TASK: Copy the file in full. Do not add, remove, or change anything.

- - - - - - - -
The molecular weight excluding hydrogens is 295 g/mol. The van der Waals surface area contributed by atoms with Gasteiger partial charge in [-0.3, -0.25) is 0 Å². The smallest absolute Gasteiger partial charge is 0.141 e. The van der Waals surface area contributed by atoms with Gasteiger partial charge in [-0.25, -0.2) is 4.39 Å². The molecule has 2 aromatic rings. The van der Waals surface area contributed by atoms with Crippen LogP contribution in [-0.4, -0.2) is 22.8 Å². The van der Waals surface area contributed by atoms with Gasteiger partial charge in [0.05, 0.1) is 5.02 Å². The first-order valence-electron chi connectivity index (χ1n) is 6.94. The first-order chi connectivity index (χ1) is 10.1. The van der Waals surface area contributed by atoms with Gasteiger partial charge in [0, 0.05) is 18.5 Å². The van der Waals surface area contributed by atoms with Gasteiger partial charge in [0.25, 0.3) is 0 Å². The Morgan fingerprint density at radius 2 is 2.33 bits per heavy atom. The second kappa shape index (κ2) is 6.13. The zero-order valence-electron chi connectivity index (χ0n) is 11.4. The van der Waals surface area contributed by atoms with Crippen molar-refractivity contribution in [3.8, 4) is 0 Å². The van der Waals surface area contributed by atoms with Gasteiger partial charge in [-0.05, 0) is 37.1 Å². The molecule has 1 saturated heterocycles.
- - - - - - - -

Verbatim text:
The molecular weight excluding hydrogens is 295 g/mol. The van der Waals surface area contributed by atoms with Gasteiger partial charge in [-0.3, -0.25) is 0 Å². The smallest absolute Gasteiger partial charge is 0.141 e. The van der Waals surface area contributed by atoms with Gasteiger partial charge in [-0.25, -0.2) is 4.39 Å². The molecule has 2 aromatic rings. The van der Waals surface area contributed by atoms with Crippen LogP contribution in [-0.4, -0.2) is 22.8 Å². The van der Waals surface area contributed by atoms with Gasteiger partial charge in [0.05, 0.1) is 5.02 Å². The first-order valence-electron chi connectivity index (χ1n) is 6.94. The first-order chi connectivity index (χ1) is 10.1. The van der Waals surface area contributed by atoms with Gasteiger partial charge in [0, 0.05) is 18.5 Å². The van der Waals surface area contributed by atoms with Gasteiger partial charge in [0.25, 0.3) is 0 Å². The Morgan fingerprint density at radius 2 is 2.33 bits per heavy atom. The second kappa shape index (κ2) is 6.13. The zero-order valence-electron chi connectivity index (χ0n) is 11.4. The van der Waals surface area contributed by atoms with Crippen molar-refractivity contribution in [3.8, 4) is 0 Å². The van der Waals surface area contributed by atoms with Gasteiger partial charge in [-0.05, 0) is 37.1 Å². The molecule has 1 saturated heterocycles.